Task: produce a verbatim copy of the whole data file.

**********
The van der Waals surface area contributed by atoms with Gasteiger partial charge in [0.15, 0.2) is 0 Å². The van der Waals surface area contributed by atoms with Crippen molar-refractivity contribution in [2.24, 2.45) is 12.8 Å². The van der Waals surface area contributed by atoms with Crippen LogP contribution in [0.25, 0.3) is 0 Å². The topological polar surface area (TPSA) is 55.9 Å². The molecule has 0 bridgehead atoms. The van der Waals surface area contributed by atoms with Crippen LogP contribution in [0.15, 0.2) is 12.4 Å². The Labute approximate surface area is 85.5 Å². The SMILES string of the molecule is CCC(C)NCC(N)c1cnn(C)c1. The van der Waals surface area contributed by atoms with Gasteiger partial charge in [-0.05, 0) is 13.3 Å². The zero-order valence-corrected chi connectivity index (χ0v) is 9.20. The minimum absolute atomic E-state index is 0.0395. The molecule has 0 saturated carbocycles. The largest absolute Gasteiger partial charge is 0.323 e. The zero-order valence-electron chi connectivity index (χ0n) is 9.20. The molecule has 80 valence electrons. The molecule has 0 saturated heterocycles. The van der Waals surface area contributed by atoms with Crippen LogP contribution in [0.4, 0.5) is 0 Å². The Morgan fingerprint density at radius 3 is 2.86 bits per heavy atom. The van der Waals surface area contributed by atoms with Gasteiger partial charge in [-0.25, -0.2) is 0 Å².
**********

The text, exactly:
The van der Waals surface area contributed by atoms with Gasteiger partial charge in [0.15, 0.2) is 0 Å². The van der Waals surface area contributed by atoms with Crippen molar-refractivity contribution in [2.24, 2.45) is 12.8 Å². The van der Waals surface area contributed by atoms with Crippen LogP contribution in [0.25, 0.3) is 0 Å². The topological polar surface area (TPSA) is 55.9 Å². The molecule has 0 bridgehead atoms. The van der Waals surface area contributed by atoms with Crippen LogP contribution in [0.15, 0.2) is 12.4 Å². The Labute approximate surface area is 85.5 Å². The SMILES string of the molecule is CCC(C)NCC(N)c1cnn(C)c1. The van der Waals surface area contributed by atoms with Gasteiger partial charge in [-0.05, 0) is 13.3 Å². The zero-order valence-corrected chi connectivity index (χ0v) is 9.20. The minimum absolute atomic E-state index is 0.0395. The molecule has 0 saturated carbocycles. The largest absolute Gasteiger partial charge is 0.323 e. The zero-order valence-electron chi connectivity index (χ0n) is 9.20. The molecule has 80 valence electrons. The molecule has 0 saturated heterocycles. The van der Waals surface area contributed by atoms with Crippen LogP contribution in [0.4, 0.5) is 0 Å². The Morgan fingerprint density at radius 3 is 2.86 bits per heavy atom. The van der Waals surface area contributed by atoms with Gasteiger partial charge in [-0.25, -0.2) is 0 Å².